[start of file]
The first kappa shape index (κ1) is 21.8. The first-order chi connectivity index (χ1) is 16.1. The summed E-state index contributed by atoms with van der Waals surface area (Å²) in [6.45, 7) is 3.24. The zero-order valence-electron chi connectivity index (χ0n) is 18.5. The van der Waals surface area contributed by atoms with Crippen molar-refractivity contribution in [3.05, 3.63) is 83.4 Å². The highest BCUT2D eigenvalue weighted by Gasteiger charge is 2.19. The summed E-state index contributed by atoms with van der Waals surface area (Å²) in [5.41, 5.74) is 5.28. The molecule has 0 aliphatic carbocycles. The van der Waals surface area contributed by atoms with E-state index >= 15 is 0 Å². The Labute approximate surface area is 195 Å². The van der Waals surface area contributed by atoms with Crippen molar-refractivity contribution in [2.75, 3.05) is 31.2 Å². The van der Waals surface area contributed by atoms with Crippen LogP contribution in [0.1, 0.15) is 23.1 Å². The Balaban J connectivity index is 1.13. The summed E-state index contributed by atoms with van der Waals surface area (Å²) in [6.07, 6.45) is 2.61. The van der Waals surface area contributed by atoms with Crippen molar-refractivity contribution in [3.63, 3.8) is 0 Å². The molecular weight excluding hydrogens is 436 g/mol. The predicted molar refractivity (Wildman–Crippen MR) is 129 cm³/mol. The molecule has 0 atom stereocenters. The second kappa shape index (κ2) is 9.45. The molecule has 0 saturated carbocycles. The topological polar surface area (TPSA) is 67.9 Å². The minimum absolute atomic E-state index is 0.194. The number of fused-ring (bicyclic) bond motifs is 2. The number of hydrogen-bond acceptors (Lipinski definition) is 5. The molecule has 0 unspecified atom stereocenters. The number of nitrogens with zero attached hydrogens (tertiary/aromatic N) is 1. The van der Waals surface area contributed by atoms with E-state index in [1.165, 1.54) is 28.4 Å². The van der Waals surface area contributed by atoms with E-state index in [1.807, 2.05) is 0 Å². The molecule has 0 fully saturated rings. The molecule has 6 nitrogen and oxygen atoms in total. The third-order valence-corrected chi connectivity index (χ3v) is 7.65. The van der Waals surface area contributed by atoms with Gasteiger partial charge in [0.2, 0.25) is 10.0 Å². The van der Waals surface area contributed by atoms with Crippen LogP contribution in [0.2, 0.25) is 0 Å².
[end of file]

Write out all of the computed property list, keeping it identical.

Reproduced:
The first kappa shape index (κ1) is 21.8. The first-order chi connectivity index (χ1) is 16.1. The summed E-state index contributed by atoms with van der Waals surface area (Å²) in [6.45, 7) is 3.24. The zero-order valence-electron chi connectivity index (χ0n) is 18.5. The van der Waals surface area contributed by atoms with Crippen molar-refractivity contribution in [3.05, 3.63) is 83.4 Å². The highest BCUT2D eigenvalue weighted by Gasteiger charge is 2.19. The summed E-state index contributed by atoms with van der Waals surface area (Å²) in [5.41, 5.74) is 5.28. The molecule has 0 aliphatic carbocycles. The van der Waals surface area contributed by atoms with E-state index >= 15 is 0 Å². The Labute approximate surface area is 195 Å². The van der Waals surface area contributed by atoms with Crippen molar-refractivity contribution in [2.75, 3.05) is 31.2 Å². The van der Waals surface area contributed by atoms with Crippen LogP contribution in [0.1, 0.15) is 23.1 Å². The Balaban J connectivity index is 1.13. The summed E-state index contributed by atoms with van der Waals surface area (Å²) in [6.07, 6.45) is 2.61. The van der Waals surface area contributed by atoms with Crippen molar-refractivity contribution in [3.63, 3.8) is 0 Å². The molecular weight excluding hydrogens is 436 g/mol. The predicted molar refractivity (Wildman–Crippen MR) is 129 cm³/mol. The molecule has 0 atom stereocenters. The second kappa shape index (κ2) is 9.45. The molecule has 0 saturated carbocycles. The topological polar surface area (TPSA) is 67.9 Å². The minimum absolute atomic E-state index is 0.194. The number of fused-ring (bicyclic) bond motifs is 2. The number of hydrogen-bond acceptors (Lipinski definition) is 5. The molecule has 0 unspecified atom stereocenters. The number of nitrogens with zero attached hydrogens (tertiary/aromatic N) is 1. The van der Waals surface area contributed by atoms with E-state index in [1.165, 1.54) is 28.4 Å². The van der Waals surface area contributed by atoms with E-state index in [1.807, 2.05) is 0 Å². The molecule has 0 fully saturated rings. The molecule has 6 nitrogen and oxygen atoms in total. The third-order valence-corrected chi connectivity index (χ3v) is 7.65. The van der Waals surface area contributed by atoms with Gasteiger partial charge in [0.2, 0.25) is 10.0 Å². The van der Waals surface area contributed by atoms with Crippen LogP contribution in [0.2, 0.25) is 0 Å².